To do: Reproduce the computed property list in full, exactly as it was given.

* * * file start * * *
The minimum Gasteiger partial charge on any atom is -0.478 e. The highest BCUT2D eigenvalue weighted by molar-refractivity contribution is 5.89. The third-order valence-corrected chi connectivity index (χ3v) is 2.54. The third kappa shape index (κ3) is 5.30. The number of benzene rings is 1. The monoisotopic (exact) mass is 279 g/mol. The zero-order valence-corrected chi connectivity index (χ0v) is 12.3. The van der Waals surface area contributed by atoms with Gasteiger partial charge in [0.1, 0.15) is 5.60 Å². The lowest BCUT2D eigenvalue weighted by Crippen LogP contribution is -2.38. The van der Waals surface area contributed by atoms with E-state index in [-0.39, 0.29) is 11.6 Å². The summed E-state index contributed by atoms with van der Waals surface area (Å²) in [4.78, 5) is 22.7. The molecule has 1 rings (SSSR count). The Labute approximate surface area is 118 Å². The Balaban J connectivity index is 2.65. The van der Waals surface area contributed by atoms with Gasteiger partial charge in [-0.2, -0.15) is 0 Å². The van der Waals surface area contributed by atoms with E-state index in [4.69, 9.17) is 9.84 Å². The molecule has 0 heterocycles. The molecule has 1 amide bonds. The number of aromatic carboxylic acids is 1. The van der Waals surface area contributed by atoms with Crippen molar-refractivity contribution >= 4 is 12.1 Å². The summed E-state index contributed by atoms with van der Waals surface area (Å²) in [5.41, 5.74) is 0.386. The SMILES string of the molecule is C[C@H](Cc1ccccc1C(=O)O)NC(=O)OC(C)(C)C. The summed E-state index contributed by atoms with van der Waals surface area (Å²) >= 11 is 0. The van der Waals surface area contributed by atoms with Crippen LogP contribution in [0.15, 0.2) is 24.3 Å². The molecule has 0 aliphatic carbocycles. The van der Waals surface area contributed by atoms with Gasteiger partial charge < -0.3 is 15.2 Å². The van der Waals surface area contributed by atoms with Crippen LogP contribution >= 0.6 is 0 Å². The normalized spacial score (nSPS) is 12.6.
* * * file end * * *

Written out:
The minimum Gasteiger partial charge on any atom is -0.478 e. The highest BCUT2D eigenvalue weighted by molar-refractivity contribution is 5.89. The third-order valence-corrected chi connectivity index (χ3v) is 2.54. The third kappa shape index (κ3) is 5.30. The number of benzene rings is 1. The monoisotopic (exact) mass is 279 g/mol. The zero-order valence-corrected chi connectivity index (χ0v) is 12.3. The van der Waals surface area contributed by atoms with Gasteiger partial charge in [0.1, 0.15) is 5.60 Å². The lowest BCUT2D eigenvalue weighted by Crippen LogP contribution is -2.38. The van der Waals surface area contributed by atoms with E-state index in [-0.39, 0.29) is 11.6 Å². The summed E-state index contributed by atoms with van der Waals surface area (Å²) in [4.78, 5) is 22.7. The molecule has 1 rings (SSSR count). The Labute approximate surface area is 118 Å². The Balaban J connectivity index is 2.65. The van der Waals surface area contributed by atoms with Gasteiger partial charge in [-0.2, -0.15) is 0 Å². The van der Waals surface area contributed by atoms with E-state index in [4.69, 9.17) is 9.84 Å². The molecule has 0 heterocycles. The molecule has 1 amide bonds. The number of aromatic carboxylic acids is 1. The van der Waals surface area contributed by atoms with Crippen molar-refractivity contribution >= 4 is 12.1 Å². The summed E-state index contributed by atoms with van der Waals surface area (Å²) in [5.41, 5.74) is 0.386. The SMILES string of the molecule is C[C@H](Cc1ccccc1C(=O)O)NC(=O)OC(C)(C)C. The summed E-state index contributed by atoms with van der Waals surface area (Å²) >= 11 is 0. The van der Waals surface area contributed by atoms with Crippen LogP contribution in [0.15, 0.2) is 24.3 Å². The molecule has 0 aliphatic carbocycles. The van der Waals surface area contributed by atoms with Gasteiger partial charge < -0.3 is 15.2 Å². The van der Waals surface area contributed by atoms with Crippen LogP contribution >= 0.6 is 0 Å². The normalized spacial score (nSPS) is 12.6.